Very Old School Self-Improvement: Ancient Wisdom for Today’s Woes

Today when we talk about best ways to engage in self-Improvement, we typically focus on modern concepts, technological advances, or using new learning techniques. In this article let’s instead take a trip back in time and see what we may have lost about self-improvement.

Marcus Aurelius (120–180 AD) was the last of the Roman Empire’s “Five Good Emperors” and was a ‘Stoic’; stoicism is a philosophy which some have called the ultimate self-improvement philosophy. Stoicism can be summarized as follows:

“Stay calm and serene regardless of what life throws at you.”

Marcus Aurelius journaled and his private writings are called “Meditations” – in them he tries to answer questions about the meaning of life, such as: Why are we here? How should we live? What is the best way to handle adversity? He points out that:

“You have power over your mind — not outside events. Realize this, and you will find strength.”

Below you’ll find 2 ‘lessons’ from “Meditations” that seemed very relevant for our situation today.

First Lesson –Control Your Thoughts

You can choose what to think about what’s happening around you. Here are quotes from “Meditations” that reflect the importance of taking charge of your thoughts:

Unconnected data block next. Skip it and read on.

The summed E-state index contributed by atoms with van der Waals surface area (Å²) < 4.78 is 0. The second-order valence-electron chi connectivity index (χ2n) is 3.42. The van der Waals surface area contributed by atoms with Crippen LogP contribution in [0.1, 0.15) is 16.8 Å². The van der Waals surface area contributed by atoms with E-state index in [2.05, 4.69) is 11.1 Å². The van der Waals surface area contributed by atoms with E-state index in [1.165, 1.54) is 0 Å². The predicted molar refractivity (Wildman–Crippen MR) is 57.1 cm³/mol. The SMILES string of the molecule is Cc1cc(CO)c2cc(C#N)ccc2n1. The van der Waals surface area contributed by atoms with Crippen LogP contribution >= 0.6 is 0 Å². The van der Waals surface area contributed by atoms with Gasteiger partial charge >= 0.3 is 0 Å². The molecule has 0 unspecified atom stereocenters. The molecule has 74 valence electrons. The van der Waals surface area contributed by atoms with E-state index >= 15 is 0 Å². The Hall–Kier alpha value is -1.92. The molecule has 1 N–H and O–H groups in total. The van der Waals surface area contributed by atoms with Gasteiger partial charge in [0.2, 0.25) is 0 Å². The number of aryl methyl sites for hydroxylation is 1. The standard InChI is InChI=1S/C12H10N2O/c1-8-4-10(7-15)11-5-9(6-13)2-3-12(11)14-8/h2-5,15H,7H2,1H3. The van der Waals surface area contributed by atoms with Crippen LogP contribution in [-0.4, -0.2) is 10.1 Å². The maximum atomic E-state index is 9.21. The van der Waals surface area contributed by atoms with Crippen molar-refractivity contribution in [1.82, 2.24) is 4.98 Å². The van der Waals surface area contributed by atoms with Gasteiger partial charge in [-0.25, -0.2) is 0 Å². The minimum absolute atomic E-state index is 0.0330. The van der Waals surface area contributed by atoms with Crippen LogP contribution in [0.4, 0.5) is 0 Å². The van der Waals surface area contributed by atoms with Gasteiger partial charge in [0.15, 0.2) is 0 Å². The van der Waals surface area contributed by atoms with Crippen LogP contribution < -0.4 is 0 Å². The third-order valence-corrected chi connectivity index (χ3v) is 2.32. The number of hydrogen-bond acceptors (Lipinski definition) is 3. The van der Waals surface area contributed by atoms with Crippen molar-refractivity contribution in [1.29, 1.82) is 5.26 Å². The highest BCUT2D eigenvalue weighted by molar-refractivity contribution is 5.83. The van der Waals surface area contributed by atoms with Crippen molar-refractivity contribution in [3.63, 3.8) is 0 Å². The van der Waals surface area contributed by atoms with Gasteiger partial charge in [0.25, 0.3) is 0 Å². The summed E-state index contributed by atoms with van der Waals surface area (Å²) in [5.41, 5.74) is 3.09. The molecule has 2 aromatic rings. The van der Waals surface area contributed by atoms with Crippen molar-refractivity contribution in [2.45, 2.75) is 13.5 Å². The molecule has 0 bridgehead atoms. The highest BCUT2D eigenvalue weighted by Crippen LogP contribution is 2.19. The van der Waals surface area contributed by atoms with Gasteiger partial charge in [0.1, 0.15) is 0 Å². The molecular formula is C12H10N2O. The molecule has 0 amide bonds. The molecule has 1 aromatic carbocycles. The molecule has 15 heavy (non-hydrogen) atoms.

“If you are distressed by anything external, the pain is not due to the thing itself, but to your estimate of it; and this you have the power to revoke at any moment.”

“Today I escaped from anxiety. Or no, I discarded it, because it was within me, in my own perceptions; not outside.”

Second Lesson – How to Deal with Obstacles

Marcus Aurelius teaches us to turn obstacles into opportunities:

“Our actions may be impeded by people or situations, but there can be no impeding our intentions or our dispositions. Because we can accommodate and adapt. The mind adapts and converts to its own purposes the obstacle to our acting. The impediment to action advances action. What stands in the way becomes the way.”

“A cucumber is bitter. Throw it away. There are briars in the road. Turn aside from them. This is enough. Do not add, ‘And why were such things made in the world?’”

Conclusion

The teachings of Marcus Aurelius remain as relevant today as they were almost 2,000 years ago: focus on what you can control. And one more quote, from another Stoic, Seneca, reminds us:

“Luck is what happens when preparation meets opportunity.”